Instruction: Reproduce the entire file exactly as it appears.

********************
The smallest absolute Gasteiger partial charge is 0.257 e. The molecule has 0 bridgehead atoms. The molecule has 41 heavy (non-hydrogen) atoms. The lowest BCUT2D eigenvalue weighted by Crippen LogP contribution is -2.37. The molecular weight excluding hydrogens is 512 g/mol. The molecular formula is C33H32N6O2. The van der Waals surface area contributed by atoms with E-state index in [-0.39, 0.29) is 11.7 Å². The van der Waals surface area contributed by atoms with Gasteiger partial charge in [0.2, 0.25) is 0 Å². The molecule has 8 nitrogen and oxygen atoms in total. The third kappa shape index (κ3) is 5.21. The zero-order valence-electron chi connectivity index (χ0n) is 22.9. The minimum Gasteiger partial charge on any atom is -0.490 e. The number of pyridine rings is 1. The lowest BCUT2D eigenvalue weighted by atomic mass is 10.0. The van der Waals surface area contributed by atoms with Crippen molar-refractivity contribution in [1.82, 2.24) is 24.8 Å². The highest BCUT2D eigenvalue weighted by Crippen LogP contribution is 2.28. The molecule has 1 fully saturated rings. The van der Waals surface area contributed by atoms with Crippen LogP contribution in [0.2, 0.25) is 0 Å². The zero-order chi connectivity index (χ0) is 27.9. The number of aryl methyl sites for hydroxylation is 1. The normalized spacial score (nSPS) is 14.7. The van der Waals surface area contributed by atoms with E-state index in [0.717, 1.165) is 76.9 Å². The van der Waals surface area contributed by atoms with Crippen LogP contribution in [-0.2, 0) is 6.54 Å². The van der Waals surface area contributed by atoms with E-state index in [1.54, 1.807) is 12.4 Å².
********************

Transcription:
The smallest absolute Gasteiger partial charge is 0.257 e. The molecule has 0 bridgehead atoms. The molecule has 41 heavy (non-hydrogen) atoms. The lowest BCUT2D eigenvalue weighted by Crippen LogP contribution is -2.37. The molecular weight excluding hydrogens is 512 g/mol. The molecular formula is C33H32N6O2. The van der Waals surface area contributed by atoms with E-state index in [-0.39, 0.29) is 11.7 Å². The van der Waals surface area contributed by atoms with Gasteiger partial charge in [0.2, 0.25) is 0 Å². The molecule has 8 nitrogen and oxygen atoms in total. The third kappa shape index (κ3) is 5.21. The zero-order valence-electron chi connectivity index (χ0n) is 22.9. The minimum Gasteiger partial charge on any atom is -0.490 e. The number of pyridine rings is 1. The lowest BCUT2D eigenvalue weighted by atomic mass is 10.0. The van der Waals surface area contributed by atoms with Crippen molar-refractivity contribution in [1.82, 2.24) is 24.8 Å². The highest BCUT2D eigenvalue weighted by Crippen LogP contribution is 2.28. The molecule has 1 fully saturated rings. The van der Waals surface area contributed by atoms with Crippen LogP contribution in [0.2, 0.25) is 0 Å². The zero-order chi connectivity index (χ0) is 27.9. The number of aryl methyl sites for hydroxylation is 1. The normalized spacial score (nSPS) is 14.7. The van der Waals surface area contributed by atoms with E-state index in [0.717, 1.165) is 76.9 Å². The van der Waals surface area contributed by atoms with Crippen LogP contribution in [-0.2, 0) is 6.54 Å². The van der Waals surface area contributed by atoms with E-state index in [1.54, 1.807) is 12.4 Å².